Apple rejects update to AstroPad Studio app that turned iPad camera into a kind of button

If you’re in any way part of the mobile ecosystem at Apple, you’ve certainly heard of Astro HQ and if not, it should, because she is one of the most creative developers with the most interesting products in recent years (see Luna Display). All that creativity, however, encountered a small obstacle this week within Apple itself.

It is explained: the developer was taking the curtains off the latest update of one of its main applications, the AstroPad Studio, with a simple but ingenious idea, in which the front camera of the iPads would become a kind of button would be enough to touch there for a contextual menu to appear on the screen. The feature, which was also available in the trial versions of the app for Luna Display, was an excellent way to make the interface more free (which is particularly important in these productivity applications) and make use of some of the hardware not exploited by the programs.

Rejected feature of AstroPad Studio that turns the iPad camera into a button

The idea, however, was promptly rejected by Apple, which cited an App Store guideline prohibiting applications that “alter or disable the functions of the device's buttons, such as the volume or silent mode switch, or other elements of the user interface. native ”. As a result, the “camera button” will have to be removed from the update to AstroPad Studio for Apple to approve the update; the Luna Display app will also have to be operated to remove the gadget when it goes live on the App Store.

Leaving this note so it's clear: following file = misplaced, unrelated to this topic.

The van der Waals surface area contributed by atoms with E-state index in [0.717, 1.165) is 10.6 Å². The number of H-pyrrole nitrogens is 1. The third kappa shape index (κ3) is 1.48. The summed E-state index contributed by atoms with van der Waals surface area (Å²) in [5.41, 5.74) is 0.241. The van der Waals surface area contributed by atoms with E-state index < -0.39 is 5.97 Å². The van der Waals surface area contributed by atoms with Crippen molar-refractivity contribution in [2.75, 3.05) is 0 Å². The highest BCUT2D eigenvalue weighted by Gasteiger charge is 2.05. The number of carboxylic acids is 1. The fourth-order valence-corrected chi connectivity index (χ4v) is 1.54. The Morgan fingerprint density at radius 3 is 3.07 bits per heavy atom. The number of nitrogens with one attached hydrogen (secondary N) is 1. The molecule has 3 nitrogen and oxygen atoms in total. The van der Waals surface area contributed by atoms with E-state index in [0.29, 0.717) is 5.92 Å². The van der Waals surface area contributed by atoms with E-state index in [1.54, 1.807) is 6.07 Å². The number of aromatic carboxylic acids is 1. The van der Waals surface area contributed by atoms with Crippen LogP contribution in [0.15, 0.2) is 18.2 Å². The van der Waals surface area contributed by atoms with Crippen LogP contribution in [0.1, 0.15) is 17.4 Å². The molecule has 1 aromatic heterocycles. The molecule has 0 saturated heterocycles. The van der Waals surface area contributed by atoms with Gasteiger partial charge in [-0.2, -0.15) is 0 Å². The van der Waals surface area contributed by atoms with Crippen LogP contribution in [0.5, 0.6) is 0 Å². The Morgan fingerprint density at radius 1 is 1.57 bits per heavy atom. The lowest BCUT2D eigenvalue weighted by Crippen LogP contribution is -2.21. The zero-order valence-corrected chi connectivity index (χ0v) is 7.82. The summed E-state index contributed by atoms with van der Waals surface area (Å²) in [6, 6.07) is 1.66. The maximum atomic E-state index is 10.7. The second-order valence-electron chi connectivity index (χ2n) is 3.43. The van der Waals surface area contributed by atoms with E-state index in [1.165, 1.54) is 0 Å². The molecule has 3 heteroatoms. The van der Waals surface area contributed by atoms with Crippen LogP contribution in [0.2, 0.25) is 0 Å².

Although Apple's decision does not name specifically the specific reasons for the rejection of the feature, it is not difficult to think that many users would be uncomfortable with the fact that apps would basically need to have the iPad's front camera turned on at all times for detecting light (or lack of it). Such behavior could bring problems to the device's battery and would also possibly make room for other malicious applications that wanted to secretly capture images from the camera, something that we already remember as possible in this article.

So, in the end, as good as the idea was, I have no way of considering that Apple has a certain reason in this case. What do you think?

via MacRumors